Three Room House, Fillmore County, MN

This amazing house sits east of Lanesboro, MN. The house started off as just one room sometime in the mid 1800s.  In 1897 it was disassembled and rebuilt in its present location.  At that point its owners added a three-walled log addition of two rooms separated by an interior log wall.  Notice the butt ends of the interior log wall in the gable end.  When the house was rebuilt the staircase was removed from the large room and placed into the smaller room of the three walled addition.  The room adjacent the staircase served as a bedroom.  Unfortunately the outside log wall and corner notching of the room containing the staircase were removed when the one story shed roof addition was tacked onto that corner.  The intriguing part of this house is its clear delineation in building phases:  It began as a single room building and evolved into the prototypical Norwegian-American three room plan, and finally as a modern house with a large framed addition. 

The logs of the original one room house extend to the gable peaks on both gable ends but there are no purlins or ridgepole.  All the logs are oak. The logs of the addition are (I believe) red elm and are pretty amazing!  The largest one measures about 22″ in diameter.

I have no idea why the logs of the addition extend to only the height of the first floor.  Notice the framing above, including the huge 2” thick slabbed lumber used as sheathing. 

The original entrance to the house sat on the long side of the building facing the big framed addition. The current entrance (metal door w/ glass) was originally a window.  

The chimney is mounted on a stand centered in the middle of the wall separating the main room from the two smaller rooms. There is a cellar under the large room but not the two smaller rooms.

Fillmore County, MN

Here’s a really nice three room Norwegian-American three room house I located this past summer outside Highland, in Fillmore County, MN.  Excuse the crummy photos.  They were taken at sunset and I haven’t yet been back to get more.  It measures about 16′ x 26′ and is unusually tall and gives more the appearance of a framed house than a log house.  Notice the porch brackets, the spun posts as well as the railing posts on the second level of the porch (attached to the building).  The individual porch balusters were all laying on the porch floor.  The windows are all four light and have simple hoods above.  It was clearly abandoned long ago but has been maintained to some degree over the years.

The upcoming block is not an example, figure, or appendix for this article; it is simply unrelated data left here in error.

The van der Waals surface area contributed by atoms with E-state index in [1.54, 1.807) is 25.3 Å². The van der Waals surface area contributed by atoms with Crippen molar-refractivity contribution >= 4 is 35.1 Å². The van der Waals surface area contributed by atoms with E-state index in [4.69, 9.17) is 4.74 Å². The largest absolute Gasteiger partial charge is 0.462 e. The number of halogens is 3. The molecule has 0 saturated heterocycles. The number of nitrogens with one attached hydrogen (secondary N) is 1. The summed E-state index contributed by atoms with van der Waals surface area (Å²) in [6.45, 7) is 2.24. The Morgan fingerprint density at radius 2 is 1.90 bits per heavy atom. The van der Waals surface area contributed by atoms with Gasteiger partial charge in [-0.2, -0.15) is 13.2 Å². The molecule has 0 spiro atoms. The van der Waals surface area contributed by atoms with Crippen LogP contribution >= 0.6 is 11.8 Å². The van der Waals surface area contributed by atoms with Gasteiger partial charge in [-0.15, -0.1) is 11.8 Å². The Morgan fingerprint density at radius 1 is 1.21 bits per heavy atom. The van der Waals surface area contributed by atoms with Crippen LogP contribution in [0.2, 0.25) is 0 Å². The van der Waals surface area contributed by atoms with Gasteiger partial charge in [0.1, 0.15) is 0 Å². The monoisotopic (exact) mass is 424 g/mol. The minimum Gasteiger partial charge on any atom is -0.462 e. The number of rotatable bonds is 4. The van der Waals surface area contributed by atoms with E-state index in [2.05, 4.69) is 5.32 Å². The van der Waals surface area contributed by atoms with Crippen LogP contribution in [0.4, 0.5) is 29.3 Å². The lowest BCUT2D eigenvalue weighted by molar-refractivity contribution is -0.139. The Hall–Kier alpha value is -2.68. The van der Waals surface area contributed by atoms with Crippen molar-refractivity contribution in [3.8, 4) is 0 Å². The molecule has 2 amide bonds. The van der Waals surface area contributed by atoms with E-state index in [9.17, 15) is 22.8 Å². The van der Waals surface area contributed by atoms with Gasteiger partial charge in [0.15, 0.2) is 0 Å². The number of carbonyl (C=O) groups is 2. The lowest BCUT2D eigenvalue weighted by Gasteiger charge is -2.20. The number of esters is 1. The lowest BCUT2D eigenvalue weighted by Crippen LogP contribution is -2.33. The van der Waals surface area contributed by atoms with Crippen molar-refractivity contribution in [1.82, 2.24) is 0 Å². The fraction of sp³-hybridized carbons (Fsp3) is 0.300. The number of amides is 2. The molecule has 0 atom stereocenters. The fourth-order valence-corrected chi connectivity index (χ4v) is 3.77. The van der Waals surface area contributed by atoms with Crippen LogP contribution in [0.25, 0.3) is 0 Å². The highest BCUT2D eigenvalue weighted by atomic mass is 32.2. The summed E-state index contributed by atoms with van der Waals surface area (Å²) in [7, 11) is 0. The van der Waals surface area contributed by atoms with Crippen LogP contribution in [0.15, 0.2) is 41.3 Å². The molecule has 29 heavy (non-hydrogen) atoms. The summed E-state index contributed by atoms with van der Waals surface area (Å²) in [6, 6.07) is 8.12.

All this detail coupled with an unusually tall massing suggests a construction (or perhaps extensive remodel) date of 1870 to 1885.  It’s likely a “transitional” house:  One in which the walls of the building are log but the interior and exterior meant to be concealed from day one.  A modern house by all accounts, yet one whose skeleton happens to be log.  It’s a beautiful house and I especially like how tall it is, yet at the same time I find it too stylized.  Your thoughts?

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2014 Project

It feels good to be done for the season!  I began last March by disassembling the building and finished yesterday afternoon by wrapping the exterior in plastic.  I went into the project unsure of how everything would go— after all I have never “restored” a building as rotten as this one— but looking back everything went pretty smoothly.  The building was a complete wreck when I started.  It sits in a low area where the water has a difficult time draining out and away.  Each spring the cellar fills with about five feet of water.  And over 3/4 of the logs were rotten.

For better or worse, I made the decision to keep the original foundation.  To fix the drainage problem I hired an excavator to dig out the original walk-down storm door and trenched from that point 150’ down the slope to an area of lower elevation.  And this was after I spent about 120 hours tuck pointing the cellar walls.  We then lined the base of the trench with drain tile and filled it with rock.  We also filled the cellar with rock to grade.  The top of the rock is lined with a plastic vapor barrier.

With the foundation squared away, I then laid a foot of stone atop the original foundation walls.  The old house sat at grade, which was no doubt responsible for most of the log rot around the lower courses.  I used 4” bed platville stone from a quarry outside Spring Grove, MN.  It’s pretty nice stuff.  I was able to keep the old floor system in place.  Someone had replaced the old rotten floor beams in the 1980s with pressure treated 2”x8”s.  Looking back, I should have gotten rid of the whole thing- it was simply too weak.  So to strengthen it, I laid a log underneath midspan (atop the rock-filled cellar) and blocked up to the bottoms of the joists for support.  Notice the vents in the stonework.  These are essential in a basement-less building to keep humidity low.